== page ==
You know the situation. You say something perfectly innocent to an individual and they just blow! In fact they do more than blow, they lose it completely and start to attack everything you say in an attempt to calm them down. You get angry. They get even more angry. And the whole thing is a disaster.

So what do you do when someone loses it? This video and the text below gives you the steps to take.

The first thing is quite hard – in fact very hard to do. Don’t take it personally. People explode for all kinds of reasons. Usually because they don’t feel listened to or respected. Or perhaps it is because they are frustrated, exasperated or feel very strongly on a subject.

When people overreact to a small situation it is because things have been allowed to build up over time. It is so important that feelings of anger are be allowed to be communicated in our workplaces (always respectfully of course!). Because unexpressed anger does not go away. It festers for years and explains how one additional small thing can cause an explosion. Sometimes people are responding to events today that started years back.

Whatever the reason one thing is very clear something of great importance to them needs to be communicated. And if you remember this it allows you to be able to step back and not take it personally.

So what things you can do in place of just being on the receiving end of an explosion?

1.  Allow them to rant on

If you do not argue back and allow them to let it all out they will eventually run out of fuel! Being angry is exhausting so at some point they have to let it go and you will know when that is as they will collapse and become softer in their body language and tone of voice.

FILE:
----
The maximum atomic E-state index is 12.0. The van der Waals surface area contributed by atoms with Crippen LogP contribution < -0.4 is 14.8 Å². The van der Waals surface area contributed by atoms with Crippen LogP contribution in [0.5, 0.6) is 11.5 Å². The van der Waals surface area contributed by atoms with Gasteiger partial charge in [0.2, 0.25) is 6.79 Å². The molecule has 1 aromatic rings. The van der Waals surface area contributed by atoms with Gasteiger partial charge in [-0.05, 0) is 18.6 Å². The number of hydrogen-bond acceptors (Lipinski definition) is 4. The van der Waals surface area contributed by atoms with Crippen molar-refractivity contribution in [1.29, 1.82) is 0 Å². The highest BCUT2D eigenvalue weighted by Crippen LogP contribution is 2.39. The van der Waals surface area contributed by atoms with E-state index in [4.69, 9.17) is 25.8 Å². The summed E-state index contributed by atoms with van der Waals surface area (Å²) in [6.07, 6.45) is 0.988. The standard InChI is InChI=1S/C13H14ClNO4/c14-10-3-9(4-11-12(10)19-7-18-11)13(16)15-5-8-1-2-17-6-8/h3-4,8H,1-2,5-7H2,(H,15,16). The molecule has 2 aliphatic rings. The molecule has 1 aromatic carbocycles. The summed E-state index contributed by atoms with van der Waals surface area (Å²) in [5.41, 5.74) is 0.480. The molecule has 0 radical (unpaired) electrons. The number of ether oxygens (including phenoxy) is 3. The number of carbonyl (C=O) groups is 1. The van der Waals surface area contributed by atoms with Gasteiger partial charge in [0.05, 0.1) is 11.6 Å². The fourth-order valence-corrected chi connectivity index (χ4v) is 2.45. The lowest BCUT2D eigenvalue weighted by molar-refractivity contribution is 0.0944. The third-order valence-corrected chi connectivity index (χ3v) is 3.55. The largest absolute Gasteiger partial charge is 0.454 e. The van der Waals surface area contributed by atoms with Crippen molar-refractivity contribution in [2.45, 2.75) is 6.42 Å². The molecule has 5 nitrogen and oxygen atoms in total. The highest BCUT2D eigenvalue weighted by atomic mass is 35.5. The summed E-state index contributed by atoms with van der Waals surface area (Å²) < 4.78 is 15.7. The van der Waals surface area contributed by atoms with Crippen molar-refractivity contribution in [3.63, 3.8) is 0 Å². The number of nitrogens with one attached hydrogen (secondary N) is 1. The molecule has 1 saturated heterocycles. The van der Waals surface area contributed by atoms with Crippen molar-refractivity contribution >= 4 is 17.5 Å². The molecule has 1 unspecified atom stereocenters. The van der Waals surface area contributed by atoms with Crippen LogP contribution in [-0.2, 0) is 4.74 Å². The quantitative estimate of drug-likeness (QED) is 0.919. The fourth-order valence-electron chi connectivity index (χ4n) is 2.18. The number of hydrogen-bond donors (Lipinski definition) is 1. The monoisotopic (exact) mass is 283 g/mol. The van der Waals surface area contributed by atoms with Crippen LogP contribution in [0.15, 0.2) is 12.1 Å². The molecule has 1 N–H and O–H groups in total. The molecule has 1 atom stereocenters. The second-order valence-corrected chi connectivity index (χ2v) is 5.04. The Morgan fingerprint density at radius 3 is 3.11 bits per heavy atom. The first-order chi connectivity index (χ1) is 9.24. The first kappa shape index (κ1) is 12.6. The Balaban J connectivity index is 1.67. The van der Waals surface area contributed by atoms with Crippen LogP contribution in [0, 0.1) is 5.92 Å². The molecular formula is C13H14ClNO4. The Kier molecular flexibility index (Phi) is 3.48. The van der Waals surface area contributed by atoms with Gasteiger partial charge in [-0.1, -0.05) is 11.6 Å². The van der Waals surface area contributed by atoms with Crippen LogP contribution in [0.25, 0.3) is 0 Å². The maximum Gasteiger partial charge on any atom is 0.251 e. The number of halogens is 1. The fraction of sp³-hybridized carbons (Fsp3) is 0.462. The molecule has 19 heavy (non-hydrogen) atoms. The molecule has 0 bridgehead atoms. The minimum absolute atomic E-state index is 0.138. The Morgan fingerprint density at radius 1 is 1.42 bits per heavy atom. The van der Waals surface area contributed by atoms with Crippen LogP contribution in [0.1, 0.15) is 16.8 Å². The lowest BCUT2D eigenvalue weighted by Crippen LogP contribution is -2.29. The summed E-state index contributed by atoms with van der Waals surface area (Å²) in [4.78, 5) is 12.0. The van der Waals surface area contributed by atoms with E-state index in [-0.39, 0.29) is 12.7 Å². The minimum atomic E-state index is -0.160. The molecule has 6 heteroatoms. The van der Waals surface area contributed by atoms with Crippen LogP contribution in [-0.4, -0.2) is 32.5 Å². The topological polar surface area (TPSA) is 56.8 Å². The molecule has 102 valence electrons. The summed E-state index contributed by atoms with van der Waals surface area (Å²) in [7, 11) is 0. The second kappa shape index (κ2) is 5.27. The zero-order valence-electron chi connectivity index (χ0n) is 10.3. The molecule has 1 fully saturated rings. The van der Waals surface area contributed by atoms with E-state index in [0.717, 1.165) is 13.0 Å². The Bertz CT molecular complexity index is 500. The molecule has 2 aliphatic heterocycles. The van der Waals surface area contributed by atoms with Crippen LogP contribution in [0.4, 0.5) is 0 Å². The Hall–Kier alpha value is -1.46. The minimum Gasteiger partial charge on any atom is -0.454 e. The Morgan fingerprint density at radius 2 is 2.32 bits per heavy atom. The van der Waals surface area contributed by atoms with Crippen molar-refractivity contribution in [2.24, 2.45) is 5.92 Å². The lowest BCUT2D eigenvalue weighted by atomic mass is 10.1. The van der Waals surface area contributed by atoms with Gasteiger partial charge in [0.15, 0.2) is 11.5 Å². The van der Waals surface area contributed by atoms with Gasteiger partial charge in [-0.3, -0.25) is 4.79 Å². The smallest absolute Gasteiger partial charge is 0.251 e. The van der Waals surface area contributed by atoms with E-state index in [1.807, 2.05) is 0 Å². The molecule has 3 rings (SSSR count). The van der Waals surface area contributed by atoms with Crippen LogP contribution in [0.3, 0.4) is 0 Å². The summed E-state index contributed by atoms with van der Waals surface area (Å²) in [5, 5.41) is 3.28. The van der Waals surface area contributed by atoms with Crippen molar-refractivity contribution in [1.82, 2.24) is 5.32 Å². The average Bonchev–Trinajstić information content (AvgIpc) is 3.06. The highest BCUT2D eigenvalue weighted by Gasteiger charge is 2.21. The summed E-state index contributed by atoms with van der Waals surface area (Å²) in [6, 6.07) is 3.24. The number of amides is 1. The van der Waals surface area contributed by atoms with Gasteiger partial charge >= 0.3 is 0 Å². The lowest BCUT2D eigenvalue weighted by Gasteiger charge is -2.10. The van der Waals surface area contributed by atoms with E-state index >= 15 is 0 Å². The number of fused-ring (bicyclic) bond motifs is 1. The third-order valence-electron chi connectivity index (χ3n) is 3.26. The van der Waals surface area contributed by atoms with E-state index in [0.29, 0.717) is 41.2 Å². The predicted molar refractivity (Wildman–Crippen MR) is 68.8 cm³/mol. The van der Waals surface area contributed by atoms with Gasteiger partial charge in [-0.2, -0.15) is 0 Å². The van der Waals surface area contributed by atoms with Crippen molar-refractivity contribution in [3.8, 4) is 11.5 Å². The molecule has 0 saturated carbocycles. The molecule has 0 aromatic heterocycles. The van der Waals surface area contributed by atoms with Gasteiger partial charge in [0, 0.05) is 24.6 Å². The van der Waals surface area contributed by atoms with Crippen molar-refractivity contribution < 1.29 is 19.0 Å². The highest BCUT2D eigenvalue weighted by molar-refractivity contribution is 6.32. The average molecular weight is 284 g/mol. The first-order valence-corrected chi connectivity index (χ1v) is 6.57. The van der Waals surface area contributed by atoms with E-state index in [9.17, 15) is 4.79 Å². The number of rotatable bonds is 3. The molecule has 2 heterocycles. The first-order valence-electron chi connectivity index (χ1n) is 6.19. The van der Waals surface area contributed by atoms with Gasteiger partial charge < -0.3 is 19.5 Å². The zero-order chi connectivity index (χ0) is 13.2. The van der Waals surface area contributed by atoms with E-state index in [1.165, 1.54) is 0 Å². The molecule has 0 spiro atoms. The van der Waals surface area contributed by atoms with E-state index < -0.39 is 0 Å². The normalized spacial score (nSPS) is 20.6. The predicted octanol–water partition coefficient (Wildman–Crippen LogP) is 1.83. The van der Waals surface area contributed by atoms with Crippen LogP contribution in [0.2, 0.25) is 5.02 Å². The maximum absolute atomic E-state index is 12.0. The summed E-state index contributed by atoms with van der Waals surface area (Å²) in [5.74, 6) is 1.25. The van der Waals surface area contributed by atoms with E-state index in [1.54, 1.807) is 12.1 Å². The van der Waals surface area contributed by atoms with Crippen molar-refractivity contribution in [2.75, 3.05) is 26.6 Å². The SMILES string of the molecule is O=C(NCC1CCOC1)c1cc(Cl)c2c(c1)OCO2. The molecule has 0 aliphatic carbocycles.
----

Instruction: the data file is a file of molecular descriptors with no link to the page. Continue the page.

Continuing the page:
2.  Listen with total curiosity

Seek to truly understand what is going on that made them so angry! Sometimes people get garbled and trip over words when they are angry so you will need to really tune in to hear what they are saying behind the words. Calm curiosity is very powerful here.

3.  Show them that you have got the message that something of great importance for them is happening here

Whilst they are angry and ranting use phrases like:

‘I can see you feel strongly about this’; ‘You are clearly feeling angry’; ‘This is something of great importance to you’

To each of these phrases they are likely to go ‘Yes!’ to which can you can respond with ‘Got it’.

Notice you are not saying they are right, nor are you agreeing with them or apologising. You are just demonstrating that you have received the message that they are angry which means they no longer have to be or act angry to get the point across.

4.  Summarise what you have heard

Once they have collapsed out of anger and are calm you can then summarise what you have heard.

‘So you are feeling ….. And from your perspective/understanding what has happened is ……’

Notice the language – ‘from your perspective or understanding’. Again you are not saying they are right but you are acknowledging their current truth.

You are working towards them responding ‘Yes’. If they do not ask questions so you truly get it ‘So, can I get this clear. Did this happen or that?’

5.  Then you can present your own perspective

Once you have demonstrated that you fully understand where they are coming from then you have permission to respond:

‘My understanding of the situation is …..’; ‘From my perspective …..’; ‘Sorry, a mistake was clearly made. What I propose to do to fix it is …..’

In summary

Anger can appear very frightening but actually there is nothing to be frighten off as long as you understand its purpose in ensuring that something important is heard.

Take the time to respect it, honour it, hear it and then respond with your viewpoint.





To find out how Converse Well can help you turn difficult feedback situations into opportunities to motivate and engage your staff, call 020 8870 9036 or 07734 944 515 or email